Toronto Sun columnist Tarek Fatah stands with the "No" side in Greece, the one that has finally run out of Angela Merkel's money:
Standing against Tsipras on the “Yes” side was an alliance representing the power structure that runs the European Union. It included:
1. Conservative German Chancellor Angela Merkel
2. Socialist leader in the European Parliament, Martin Shultz
3. The European Commission
4. Other political parties in Greece
5. Private TV networks in Greece.
Polls suggested the vote would be a narrow victory for the “Yes” side, to accept the bailout package, and that this would soon topple Greece’s rookie, left-wing government.
But Greeks gave Tsipras a resounding mandate to reject Europe’s humiliating financial terms.
Reaction in the Greek diaspora was one of pride...Never has the phase "Pride goeth before a fall" seemed more apropos. As far as Fatah is concerned, however, it's the givers and not the takers who are at fault here. And he finds a local Greek - Andonis Artemakis, president of the Greek Community of Toronto - to back him up. As Artemakis tells Fatah:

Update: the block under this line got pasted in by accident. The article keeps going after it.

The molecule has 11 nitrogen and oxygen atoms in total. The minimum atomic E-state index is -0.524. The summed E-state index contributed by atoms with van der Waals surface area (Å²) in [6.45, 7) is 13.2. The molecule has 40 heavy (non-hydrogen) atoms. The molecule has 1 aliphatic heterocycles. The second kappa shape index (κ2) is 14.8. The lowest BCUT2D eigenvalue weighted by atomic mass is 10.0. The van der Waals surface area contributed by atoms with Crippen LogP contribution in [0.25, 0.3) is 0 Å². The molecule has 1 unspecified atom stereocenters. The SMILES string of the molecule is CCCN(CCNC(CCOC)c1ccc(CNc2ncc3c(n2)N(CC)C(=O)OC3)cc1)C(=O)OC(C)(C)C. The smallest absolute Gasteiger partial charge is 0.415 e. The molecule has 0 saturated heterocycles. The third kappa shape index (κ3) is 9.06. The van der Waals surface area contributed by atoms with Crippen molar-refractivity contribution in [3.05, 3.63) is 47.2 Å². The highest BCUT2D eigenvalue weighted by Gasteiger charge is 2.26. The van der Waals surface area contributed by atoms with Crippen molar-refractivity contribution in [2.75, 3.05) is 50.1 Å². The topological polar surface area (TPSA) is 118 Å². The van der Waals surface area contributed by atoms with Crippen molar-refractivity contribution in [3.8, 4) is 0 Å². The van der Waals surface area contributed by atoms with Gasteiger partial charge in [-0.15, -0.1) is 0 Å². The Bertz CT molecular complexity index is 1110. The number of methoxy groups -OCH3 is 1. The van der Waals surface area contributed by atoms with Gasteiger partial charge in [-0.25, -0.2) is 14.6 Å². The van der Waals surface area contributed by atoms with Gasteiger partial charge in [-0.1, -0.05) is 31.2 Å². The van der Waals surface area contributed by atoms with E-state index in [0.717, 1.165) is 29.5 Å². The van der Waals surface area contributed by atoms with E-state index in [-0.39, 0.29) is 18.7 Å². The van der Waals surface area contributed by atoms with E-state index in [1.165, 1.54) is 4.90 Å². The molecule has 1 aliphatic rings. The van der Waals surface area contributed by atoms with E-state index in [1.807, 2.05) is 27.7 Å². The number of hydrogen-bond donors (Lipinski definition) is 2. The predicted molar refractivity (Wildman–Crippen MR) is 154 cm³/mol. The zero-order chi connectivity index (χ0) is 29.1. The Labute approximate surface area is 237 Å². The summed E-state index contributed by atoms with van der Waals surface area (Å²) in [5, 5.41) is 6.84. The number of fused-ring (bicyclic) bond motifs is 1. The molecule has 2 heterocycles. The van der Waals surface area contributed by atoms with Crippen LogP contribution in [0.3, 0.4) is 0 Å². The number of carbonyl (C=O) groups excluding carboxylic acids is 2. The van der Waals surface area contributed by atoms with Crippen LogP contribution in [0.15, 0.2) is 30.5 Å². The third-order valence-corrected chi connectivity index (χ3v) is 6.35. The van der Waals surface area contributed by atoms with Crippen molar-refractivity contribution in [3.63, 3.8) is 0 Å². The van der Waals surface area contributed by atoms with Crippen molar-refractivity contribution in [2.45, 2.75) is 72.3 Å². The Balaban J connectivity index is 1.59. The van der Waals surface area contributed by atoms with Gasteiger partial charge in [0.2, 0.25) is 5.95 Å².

“Greece has spoken,” he said. “Its people will not be held hostage by Europe’s banking system.”
He said the Greeks are not alone in facing this new form of fiscal colonialism, that does not require physical occupation, and that is happening all over the globe.
“Look what these banks did to Iceland, Ireland, Spain and Argentina,” Artemakis said, referring to the 2008 global economic meltdown, which began with the subprime mortgage derivative crisis on Wall Street.
“Even the United States government today is subservient to the banking industry. It’s a direct result of the lifting of regulations that governed financial institutions.”So you mean to say that Greece's plight has nothing to do with the populace's la dolce vita lifestyle of idleness and disinclination to pay taxes and everything to do with the U.S.'s subprime fiasco?
Good to know.
I wish the Greeks lots of luck as they revert to the drachma and try to make a go of things on their own. Maybe it will spur more of them to get off their duffs and actually do some work.
Then again, since their economy is in tatters and their get-up-and-go has long since gone, that seems an unlikely scenario, no matter how "proud" they feel in the short term about giving the EU the boot.